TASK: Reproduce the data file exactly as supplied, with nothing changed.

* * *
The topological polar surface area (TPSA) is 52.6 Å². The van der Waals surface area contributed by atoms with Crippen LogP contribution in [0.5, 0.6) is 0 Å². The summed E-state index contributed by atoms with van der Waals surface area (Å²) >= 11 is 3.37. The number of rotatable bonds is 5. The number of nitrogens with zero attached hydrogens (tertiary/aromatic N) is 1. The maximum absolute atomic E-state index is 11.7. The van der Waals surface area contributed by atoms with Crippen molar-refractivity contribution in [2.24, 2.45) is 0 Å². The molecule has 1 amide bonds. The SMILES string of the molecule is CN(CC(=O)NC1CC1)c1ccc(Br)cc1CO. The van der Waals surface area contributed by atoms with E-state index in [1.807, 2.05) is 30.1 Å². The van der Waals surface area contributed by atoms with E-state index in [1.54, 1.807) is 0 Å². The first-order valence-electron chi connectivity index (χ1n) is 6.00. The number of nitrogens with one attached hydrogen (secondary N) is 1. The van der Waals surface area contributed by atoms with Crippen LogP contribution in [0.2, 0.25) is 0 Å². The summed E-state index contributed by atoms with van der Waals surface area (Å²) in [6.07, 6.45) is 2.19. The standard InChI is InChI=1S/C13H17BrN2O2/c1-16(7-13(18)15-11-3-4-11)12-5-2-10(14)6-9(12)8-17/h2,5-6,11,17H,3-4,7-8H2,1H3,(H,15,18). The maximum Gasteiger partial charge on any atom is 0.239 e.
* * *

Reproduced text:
The topological polar surface area (TPSA) is 52.6 Å². The van der Waals surface area contributed by atoms with Crippen LogP contribution in [0.5, 0.6) is 0 Å². The summed E-state index contributed by atoms with van der Waals surface area (Å²) >= 11 is 3.37. The number of rotatable bonds is 5. The number of nitrogens with zero attached hydrogens (tertiary/aromatic N) is 1. The maximum absolute atomic E-state index is 11.7. The van der Waals surface area contributed by atoms with Crippen molar-refractivity contribution in [2.24, 2.45) is 0 Å². The molecule has 1 amide bonds. The SMILES string of the molecule is CN(CC(=O)NC1CC1)c1ccc(Br)cc1CO. The van der Waals surface area contributed by atoms with E-state index in [1.807, 2.05) is 30.1 Å². The van der Waals surface area contributed by atoms with E-state index in [1.54, 1.807) is 0 Å². The first-order valence-electron chi connectivity index (χ1n) is 6.00. The number of nitrogens with one attached hydrogen (secondary N) is 1. The van der Waals surface area contributed by atoms with Crippen LogP contribution in [0.2, 0.25) is 0 Å². The summed E-state index contributed by atoms with van der Waals surface area (Å²) in [6.07, 6.45) is 2.19. The standard InChI is InChI=1S/C13H17BrN2O2/c1-16(7-13(18)15-11-3-4-11)12-5-2-10(14)6-9(12)8-17/h2,5-6,11,17H,3-4,7-8H2,1H3,(H,15,18). The maximum Gasteiger partial charge on any atom is 0.239 e.